Mental Health at Work – How to protect boundaries

The increase in concern over burnout and overwhelm and the breakdown of the work-life balance is very real.


Technology is a double-edged sword; for every advance and for every connection made, for every time zone broken down, we are more available and more accessible than ever. The flip side? We find it more and more difficult to switch off. To escape.

We are so wonderfully lucky to live in such a technologically enlightened age. Many of us can remember the Internet being invented and may recall a time where letters and faxes were the modus operandi, and the response time for many queries was days, not minutes.

Now, we access our work emails on our phones, our social media accounts for our business too, and we are faced with a constant barrage of information that we carry in our pockets. Clients often expect a swift response, and we are increasingly putting pressure on ourselves to grant them this, even when we were meant to be finished for the day. 


So how do we switch off?

I would argue that we don’t.

What we need to do is to use technological system to create that barrier again so that we as business owners and our team can switch off. This may mean providing a work phone that has the business social media, email and number on it, that gets switched off at the end of the working day. You could pop a footnote in your email signature that says something like, ‘Please note that after hours emails may not be answered until the next working day.’

Take a good look at the systems in your business.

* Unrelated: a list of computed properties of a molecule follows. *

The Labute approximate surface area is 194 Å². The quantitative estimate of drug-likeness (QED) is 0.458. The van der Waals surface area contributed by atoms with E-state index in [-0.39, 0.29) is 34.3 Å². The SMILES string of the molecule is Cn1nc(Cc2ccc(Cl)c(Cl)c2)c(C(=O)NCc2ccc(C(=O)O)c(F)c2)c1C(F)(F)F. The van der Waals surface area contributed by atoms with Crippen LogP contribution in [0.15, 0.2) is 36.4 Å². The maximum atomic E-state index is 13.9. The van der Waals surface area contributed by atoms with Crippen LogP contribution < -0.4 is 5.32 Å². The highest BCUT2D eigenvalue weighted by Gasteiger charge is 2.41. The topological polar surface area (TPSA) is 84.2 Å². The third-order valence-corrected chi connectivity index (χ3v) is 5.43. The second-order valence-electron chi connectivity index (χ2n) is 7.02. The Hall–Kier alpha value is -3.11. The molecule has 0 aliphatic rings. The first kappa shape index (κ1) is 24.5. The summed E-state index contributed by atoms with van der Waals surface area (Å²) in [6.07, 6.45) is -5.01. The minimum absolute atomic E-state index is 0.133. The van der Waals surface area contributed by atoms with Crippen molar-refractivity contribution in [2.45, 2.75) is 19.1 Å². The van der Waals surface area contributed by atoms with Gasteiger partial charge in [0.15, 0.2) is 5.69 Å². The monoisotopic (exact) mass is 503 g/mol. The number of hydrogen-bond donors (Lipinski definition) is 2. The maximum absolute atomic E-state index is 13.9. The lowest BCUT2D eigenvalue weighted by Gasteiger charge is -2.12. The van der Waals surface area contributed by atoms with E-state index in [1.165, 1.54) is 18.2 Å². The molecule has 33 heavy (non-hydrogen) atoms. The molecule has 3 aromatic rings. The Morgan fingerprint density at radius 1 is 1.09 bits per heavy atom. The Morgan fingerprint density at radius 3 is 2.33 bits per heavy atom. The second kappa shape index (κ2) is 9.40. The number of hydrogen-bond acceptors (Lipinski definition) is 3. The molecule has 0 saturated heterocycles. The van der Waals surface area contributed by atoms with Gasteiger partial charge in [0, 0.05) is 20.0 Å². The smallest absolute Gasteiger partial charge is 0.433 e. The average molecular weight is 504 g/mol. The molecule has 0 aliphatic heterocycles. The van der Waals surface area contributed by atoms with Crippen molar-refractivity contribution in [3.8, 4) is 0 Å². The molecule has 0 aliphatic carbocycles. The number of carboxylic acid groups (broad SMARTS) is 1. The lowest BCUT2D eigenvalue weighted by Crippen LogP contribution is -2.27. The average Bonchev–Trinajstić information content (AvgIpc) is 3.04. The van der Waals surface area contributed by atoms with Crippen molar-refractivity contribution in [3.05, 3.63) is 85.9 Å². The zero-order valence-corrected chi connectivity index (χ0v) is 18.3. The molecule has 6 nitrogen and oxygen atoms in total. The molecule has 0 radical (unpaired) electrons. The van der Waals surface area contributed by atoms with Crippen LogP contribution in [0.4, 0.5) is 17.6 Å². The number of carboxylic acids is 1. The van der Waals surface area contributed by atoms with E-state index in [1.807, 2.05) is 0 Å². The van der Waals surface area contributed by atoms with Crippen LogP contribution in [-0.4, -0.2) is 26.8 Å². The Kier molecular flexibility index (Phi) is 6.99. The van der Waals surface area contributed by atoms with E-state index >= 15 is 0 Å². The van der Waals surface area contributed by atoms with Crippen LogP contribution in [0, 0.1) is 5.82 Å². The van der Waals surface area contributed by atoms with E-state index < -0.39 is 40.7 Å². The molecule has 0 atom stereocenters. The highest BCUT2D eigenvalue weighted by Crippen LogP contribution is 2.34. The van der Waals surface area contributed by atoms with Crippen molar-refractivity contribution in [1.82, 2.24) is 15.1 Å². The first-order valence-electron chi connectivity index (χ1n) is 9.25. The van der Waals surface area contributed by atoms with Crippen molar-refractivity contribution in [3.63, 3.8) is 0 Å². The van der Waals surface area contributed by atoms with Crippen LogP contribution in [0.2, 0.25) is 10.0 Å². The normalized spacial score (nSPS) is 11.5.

We are so good at using technology, but is there anything else that can be automated to make us more efficient so that our workloads are more streamlined, freeing us up to finish on time and to switch off?

There is also a danger in embracing technology too firmly. Make sure you don’t use technology as a barrier between yourself and your team. Email & Slack are wonderfully effective for communication, but make sure that you keep the human element. 

Walk around the office and check in with your team, make it a morning routine to just see how your team are. It’s amazing what you can pick up face-to-face that you miss through an email. The signs of stress and burnout might be overlooked otherwise. 

Pick up the phone to those who are remote. 

Have regular, scheduled in-person ‘How’s it going?’ chats. Keep those lines of communication and feedback open throughout your business and listen to your team.

Another factor which is important to address is the culture of your business. It is imperative not to passively encourage overtime, especially if there’s no reward. An estimated £31 billion worth of overtime was given by workers the UK in 2017 (Survey by the TUC). That’s hours of unpaid overtime, and only 10% said they did this for the love of the job. Did the other 90% feel pressure to donate their free time from unseen pressures? It is thought so.

Encourage your team to leave on time. Make sure they don’t work through their lunch breaks. Make sure they take their holiday. When you’re seen to be looking out for the wellbeing of your team, the morale and the productivity will skyrocket. Great for them, brilliant for you.

Foster a culture of positivity and progress, with clear work and life boundaries


Sign up for our regular insights email below


Marianne Page

Marianne is the author of three books, and is currently working on her fourth, whilst regularly writing her blog, we hope you enjoy it :-)


Have Any Question?

If you are looking for more information about our services, would like to give your feedback, or simply like to make contact we’d love to hear from you.